A small community in Tech that meets every two weeks from 7 p.m. to 11 p.m. to work on footwork, swordwork, and camaraderie. The Double T Fencing Club meets at Texas Tech University Recreation to master these skills.
The club is coached by Aaron Clements, adjunct professor of law, and has been part of the fencing community for 32 years.
“It’s a small community and always has been, it’s had ups and downs, we’ve had ups and downs,” Clements said. “I’ve seen a lot of this ebb and flow over the 28 years here.”
Due to the pandemic, the competitive aspect of fencing is on hold. Clements said that in the past there was a vibrant community of fencers in the Southern Plains Division, but many teams experienced setbacks and losses in training.
In the past, there were usually about two contests per year, one in the fall and another in the spring. Clements said he encourages anyone, regardless of skill level, to come and try fencing.
Akari Kubo, a third year in construction engineering at Grapevine, had her eye on fencing since her first year and she finally got to give it a try.
“I just saw it on TechConnect and I always wanted to do [fencing] but during my freshman year I decided to do lacrosse, ”Kubo said. “Then my sophomore year, COVID-19 hit, but then I was able to do it my first year.”
Kubo is left-handed and so far she has said the main struggle has been to mirror instructions. Since most fencers are right handed, everything is the opposite for her.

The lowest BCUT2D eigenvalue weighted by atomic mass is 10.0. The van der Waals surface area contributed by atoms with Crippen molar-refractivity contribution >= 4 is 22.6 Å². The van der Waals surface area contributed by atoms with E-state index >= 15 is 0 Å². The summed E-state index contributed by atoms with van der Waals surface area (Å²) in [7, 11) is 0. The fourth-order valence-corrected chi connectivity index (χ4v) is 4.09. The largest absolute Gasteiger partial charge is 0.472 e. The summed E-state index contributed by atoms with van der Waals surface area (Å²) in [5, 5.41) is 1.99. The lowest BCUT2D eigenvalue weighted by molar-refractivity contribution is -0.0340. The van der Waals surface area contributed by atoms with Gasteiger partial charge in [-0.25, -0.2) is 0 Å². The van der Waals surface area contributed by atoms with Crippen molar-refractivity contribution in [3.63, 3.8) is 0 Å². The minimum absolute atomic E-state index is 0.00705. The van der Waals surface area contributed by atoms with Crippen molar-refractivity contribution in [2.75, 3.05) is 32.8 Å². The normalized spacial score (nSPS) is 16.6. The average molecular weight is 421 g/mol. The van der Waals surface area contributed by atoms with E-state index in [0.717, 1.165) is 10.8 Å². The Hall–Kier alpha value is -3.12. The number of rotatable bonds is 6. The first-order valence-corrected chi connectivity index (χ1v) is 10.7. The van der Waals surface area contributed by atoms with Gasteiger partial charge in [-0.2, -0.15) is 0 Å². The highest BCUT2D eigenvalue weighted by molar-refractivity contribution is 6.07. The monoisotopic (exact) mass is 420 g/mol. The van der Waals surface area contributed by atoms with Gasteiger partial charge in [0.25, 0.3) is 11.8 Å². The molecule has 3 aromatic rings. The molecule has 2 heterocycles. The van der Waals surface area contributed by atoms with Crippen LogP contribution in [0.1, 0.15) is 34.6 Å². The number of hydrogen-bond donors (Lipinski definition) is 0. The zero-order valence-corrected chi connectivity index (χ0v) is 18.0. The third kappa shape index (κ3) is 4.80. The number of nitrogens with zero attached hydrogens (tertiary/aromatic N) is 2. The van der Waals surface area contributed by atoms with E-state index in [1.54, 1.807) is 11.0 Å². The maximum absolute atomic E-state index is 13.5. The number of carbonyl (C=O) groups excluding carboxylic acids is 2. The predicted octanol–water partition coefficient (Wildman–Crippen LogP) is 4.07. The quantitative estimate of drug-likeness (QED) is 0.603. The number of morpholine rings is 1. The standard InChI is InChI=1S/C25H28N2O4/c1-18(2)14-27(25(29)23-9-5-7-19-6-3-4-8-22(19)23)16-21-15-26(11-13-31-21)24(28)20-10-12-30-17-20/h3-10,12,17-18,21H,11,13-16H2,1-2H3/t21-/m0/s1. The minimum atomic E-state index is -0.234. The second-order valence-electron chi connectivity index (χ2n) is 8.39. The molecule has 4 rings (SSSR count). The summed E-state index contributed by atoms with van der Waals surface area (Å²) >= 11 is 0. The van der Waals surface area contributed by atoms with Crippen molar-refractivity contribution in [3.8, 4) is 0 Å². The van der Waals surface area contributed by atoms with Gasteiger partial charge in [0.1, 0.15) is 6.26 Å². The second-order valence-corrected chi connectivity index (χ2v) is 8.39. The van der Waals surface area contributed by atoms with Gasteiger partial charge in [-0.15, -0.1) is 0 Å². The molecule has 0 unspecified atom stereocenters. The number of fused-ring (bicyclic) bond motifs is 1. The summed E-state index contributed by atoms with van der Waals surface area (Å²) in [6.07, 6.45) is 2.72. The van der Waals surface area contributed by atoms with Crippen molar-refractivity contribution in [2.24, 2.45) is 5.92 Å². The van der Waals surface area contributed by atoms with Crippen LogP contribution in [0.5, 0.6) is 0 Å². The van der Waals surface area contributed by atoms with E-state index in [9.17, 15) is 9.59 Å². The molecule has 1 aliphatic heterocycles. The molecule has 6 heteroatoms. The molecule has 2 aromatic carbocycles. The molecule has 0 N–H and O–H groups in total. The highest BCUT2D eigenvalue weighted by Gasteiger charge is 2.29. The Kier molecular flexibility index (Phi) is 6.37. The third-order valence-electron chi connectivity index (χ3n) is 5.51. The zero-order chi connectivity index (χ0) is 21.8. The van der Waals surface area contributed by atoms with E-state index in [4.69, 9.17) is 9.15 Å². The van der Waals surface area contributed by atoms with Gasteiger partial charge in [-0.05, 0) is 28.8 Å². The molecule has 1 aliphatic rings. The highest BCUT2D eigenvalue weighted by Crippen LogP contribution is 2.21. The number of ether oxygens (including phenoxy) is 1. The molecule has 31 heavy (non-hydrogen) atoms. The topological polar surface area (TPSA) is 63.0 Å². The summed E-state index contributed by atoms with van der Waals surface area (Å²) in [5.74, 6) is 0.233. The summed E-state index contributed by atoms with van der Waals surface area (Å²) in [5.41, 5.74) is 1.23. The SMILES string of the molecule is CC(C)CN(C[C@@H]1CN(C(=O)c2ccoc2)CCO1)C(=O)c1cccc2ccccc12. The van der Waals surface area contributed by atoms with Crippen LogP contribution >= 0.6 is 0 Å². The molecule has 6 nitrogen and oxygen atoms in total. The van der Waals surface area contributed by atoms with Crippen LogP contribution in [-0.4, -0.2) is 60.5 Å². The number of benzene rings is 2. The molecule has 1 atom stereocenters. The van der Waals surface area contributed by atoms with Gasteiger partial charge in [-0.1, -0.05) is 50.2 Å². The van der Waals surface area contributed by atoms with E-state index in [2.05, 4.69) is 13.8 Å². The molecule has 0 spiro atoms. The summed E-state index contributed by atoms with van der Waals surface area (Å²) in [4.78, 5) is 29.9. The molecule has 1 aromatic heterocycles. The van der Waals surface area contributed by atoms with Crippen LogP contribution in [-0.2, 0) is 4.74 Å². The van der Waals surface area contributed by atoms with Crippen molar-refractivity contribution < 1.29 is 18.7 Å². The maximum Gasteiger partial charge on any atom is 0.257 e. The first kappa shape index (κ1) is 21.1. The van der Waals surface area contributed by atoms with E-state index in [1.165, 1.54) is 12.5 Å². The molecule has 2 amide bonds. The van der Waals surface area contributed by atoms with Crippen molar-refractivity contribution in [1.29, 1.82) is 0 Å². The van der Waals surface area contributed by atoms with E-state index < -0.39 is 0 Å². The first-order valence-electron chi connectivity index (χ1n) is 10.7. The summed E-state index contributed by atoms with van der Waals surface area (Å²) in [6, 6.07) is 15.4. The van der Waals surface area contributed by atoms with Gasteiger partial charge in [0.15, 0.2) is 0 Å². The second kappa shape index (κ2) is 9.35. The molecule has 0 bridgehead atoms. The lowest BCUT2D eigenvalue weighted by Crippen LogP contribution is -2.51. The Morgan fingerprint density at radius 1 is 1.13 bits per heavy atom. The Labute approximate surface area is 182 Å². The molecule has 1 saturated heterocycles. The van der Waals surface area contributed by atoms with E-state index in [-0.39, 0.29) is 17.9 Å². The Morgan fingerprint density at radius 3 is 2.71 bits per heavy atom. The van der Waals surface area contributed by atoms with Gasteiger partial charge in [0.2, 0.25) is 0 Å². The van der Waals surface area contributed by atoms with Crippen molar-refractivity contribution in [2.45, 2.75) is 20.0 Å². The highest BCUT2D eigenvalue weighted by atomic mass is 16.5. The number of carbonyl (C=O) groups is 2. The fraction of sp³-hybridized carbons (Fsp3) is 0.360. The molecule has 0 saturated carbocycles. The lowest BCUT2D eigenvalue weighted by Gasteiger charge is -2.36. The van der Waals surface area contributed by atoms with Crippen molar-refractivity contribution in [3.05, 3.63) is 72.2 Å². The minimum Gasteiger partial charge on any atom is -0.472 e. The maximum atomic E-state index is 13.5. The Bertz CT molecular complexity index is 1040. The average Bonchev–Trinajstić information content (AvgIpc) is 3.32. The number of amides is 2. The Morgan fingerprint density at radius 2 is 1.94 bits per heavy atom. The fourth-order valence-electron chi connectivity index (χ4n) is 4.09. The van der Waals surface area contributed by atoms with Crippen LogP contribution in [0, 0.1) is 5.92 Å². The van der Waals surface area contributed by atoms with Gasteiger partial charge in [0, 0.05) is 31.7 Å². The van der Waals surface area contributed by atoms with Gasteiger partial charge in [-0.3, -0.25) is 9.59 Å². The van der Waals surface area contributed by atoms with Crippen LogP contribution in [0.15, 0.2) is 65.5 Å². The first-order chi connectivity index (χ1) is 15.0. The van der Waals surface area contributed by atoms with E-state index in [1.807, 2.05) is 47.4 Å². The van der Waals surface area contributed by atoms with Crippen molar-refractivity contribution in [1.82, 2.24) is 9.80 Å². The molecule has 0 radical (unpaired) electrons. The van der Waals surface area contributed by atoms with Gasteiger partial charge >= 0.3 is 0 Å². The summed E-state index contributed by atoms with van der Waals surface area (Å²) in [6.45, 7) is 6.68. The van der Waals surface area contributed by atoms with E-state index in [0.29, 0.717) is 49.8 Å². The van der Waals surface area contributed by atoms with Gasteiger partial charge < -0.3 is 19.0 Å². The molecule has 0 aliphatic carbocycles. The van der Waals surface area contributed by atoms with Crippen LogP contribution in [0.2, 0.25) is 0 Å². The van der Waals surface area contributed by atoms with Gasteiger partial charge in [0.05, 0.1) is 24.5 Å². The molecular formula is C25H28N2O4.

Since she’s just looking out, Kubo said the hardest part of fencing is playing against each other and understanding all the moves.
Alexander Cesani, a seventh year mechanical engineering student from Belton, has been practicing competitive fencing since 2014.
“So I have been practicing fencing at Tech since 2014, I graduated for the first time in 2019, this is the first time that I have come back, being part of this club, since then,” said Cesani.
Cesani said that fencing as a whole is an amazing sport, having that team aspect but also not having to rely on anyone other than yourself to win.
“The actual competition is very individual, you either pass or fail based on your own merit, which I find really satisfying if something goes wrong there is no one else to blame,” he said. . “But also, there’s always, like, if something’s going right. It really feels good, it’s all the more satisfying.
For an experienced fencer like Cesani, getting to the point where you meet an opponent and beat them is such a challenge that it becomes frustrating to face them.
“It means you have to completely reinvent, like what strategy you think has worked with everyone,” he said. “So it’s a little complicated where you have to unlearn some of the habits that you might have developed.”
Cesani said that fencing is the kind of sport that anyone can participate in and be able to learn the basics of the sport in, and once you understand the basics you will feel comfortable competing.
The fencing community welcomes people of all skill levels to pick up a sword and train.
“If you want to join fencing, show up to practice and ask questions, learn and try to be open to the advice given to you,” Cesani said. “If you are completely new to the sport, it is a sport that you can participate in at any level and with enough practice, you can show up to a competition and feel comfortable enough to present yourself. “